Long-term Objectives: If our hypothesis is correct, we will use the ventilation-feedback technique to teach a more efficient breathing pattern during activities of daily living. In time, the system will be miniaturized and portable thereby making this new technique readily usable during pulmonary rehabilitation.

  Eligibility

Information from the National Library of Medicine

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Ages Eligible for Study:   40 Years and older   (Adult, Senior)
Sexes Eligible for Study:   All
Accepts Healthy Volunteers:   No
Criteria

Inclusion Criteria:

Patients with chronic obstructive pulmonary disease

Exclusion Criteria:

  Contacts and Locations
Information from the National Library of Medicine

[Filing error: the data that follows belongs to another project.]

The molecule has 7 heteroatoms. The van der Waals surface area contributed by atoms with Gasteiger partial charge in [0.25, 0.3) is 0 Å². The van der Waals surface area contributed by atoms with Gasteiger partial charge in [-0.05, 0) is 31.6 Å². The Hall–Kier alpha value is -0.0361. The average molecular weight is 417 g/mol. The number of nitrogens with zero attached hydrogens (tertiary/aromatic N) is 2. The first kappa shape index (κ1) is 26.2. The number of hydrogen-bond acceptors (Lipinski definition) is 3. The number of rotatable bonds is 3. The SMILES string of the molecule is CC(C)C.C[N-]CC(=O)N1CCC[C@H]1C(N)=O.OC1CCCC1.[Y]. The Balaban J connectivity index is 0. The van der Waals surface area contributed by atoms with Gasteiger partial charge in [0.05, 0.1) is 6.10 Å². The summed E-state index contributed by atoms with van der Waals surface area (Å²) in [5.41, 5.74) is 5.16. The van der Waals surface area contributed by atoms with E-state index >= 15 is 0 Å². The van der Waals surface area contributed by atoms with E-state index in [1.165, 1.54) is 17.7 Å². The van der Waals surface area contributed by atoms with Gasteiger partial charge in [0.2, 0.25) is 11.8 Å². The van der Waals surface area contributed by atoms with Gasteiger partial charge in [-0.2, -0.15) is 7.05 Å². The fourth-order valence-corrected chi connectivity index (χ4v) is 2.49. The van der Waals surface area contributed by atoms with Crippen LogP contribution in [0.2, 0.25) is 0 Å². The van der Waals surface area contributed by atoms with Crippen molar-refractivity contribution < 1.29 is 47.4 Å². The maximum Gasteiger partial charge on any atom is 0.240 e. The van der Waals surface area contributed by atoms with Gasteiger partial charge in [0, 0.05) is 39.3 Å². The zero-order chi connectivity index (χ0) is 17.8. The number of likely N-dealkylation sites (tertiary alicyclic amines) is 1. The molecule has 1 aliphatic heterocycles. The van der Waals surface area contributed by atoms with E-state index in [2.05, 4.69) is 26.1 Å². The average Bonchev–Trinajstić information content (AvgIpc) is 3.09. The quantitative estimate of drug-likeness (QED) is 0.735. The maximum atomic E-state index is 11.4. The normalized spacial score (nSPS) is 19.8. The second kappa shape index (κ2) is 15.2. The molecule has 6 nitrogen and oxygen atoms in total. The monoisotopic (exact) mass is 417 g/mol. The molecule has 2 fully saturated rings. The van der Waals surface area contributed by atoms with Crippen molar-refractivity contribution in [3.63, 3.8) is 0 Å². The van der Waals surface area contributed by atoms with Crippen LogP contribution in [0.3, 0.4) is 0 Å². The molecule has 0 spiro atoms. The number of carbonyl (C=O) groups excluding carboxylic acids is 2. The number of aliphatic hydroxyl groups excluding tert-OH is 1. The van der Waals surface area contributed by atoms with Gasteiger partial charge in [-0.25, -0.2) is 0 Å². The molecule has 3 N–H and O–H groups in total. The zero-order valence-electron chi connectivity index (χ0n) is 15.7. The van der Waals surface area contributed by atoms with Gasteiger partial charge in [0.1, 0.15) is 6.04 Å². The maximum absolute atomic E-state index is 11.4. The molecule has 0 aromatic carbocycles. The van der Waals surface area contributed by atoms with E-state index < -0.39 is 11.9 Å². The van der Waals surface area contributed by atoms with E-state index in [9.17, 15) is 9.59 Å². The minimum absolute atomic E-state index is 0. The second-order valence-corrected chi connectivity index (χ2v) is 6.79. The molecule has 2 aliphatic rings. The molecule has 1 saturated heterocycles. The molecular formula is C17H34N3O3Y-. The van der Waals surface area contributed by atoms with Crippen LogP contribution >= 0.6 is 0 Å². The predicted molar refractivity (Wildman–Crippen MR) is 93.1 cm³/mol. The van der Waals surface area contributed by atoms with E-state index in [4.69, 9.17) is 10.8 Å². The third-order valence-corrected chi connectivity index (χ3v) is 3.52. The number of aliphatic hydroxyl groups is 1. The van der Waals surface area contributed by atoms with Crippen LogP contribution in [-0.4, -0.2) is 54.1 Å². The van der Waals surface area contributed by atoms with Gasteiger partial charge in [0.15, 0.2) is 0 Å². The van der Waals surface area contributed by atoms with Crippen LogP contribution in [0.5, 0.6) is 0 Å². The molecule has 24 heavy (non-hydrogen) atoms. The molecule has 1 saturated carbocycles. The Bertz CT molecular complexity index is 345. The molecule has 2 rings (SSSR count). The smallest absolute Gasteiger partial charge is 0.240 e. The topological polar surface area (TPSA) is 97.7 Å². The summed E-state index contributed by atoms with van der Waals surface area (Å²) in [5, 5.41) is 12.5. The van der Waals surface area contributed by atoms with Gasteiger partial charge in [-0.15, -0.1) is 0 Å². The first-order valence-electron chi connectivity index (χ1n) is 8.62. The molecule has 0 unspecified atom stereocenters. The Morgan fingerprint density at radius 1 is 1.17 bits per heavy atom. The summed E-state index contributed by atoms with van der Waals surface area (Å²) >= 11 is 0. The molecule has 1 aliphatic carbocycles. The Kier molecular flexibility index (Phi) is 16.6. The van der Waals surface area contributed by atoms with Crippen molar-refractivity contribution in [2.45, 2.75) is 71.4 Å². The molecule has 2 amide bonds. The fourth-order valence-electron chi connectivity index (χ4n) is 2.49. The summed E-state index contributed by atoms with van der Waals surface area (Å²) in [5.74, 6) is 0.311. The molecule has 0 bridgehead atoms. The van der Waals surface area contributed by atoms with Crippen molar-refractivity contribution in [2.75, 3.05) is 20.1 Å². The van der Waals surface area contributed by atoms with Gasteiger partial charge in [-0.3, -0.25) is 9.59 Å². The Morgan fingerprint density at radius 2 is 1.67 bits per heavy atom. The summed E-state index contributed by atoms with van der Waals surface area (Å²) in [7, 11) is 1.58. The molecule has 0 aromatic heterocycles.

To learn more about this study, you or your doctor may contact the study research staff using the contact information provided by the sponsor.

Please refer to this study by its ClinicalTrials.gov identifier (NCT number): NCT00037973


Locations
United States, Illinois
Edward Hines, Jr. VA Hospital
Hines, Illinois, United States, 60141-5000
Sponsors and Collaborators
VA Office of Research and Development
Investigators
Principal Investigator: Eileen G. Collins, PhD RN Edward Hines Jr. VA Hospital
  More Information

Publications:
Responsible Party: Collins, Eileen - Principal Investigator, Department of Veterans Affairs
ClinicalTrials.gov Identifier: NCT00037973     History of Changes
Other Study ID Numbers: F2302
First Submitted: May 24, 2002
First Posted: May 27, 2002
Last Update Posted: September 16, 2010
Last Verified: September 2010

Keywords provided by VA Office of Research and Development:
COPD
Ventilation

Additional relevant MeSH terms:
Lung Diseases
Chronic Disease
Pulmonary Disease, Chronic Obstructive
Respiratory Tract Diseases
Disease Attributes
Pathologic Processes
Lung Diseases, Obstructive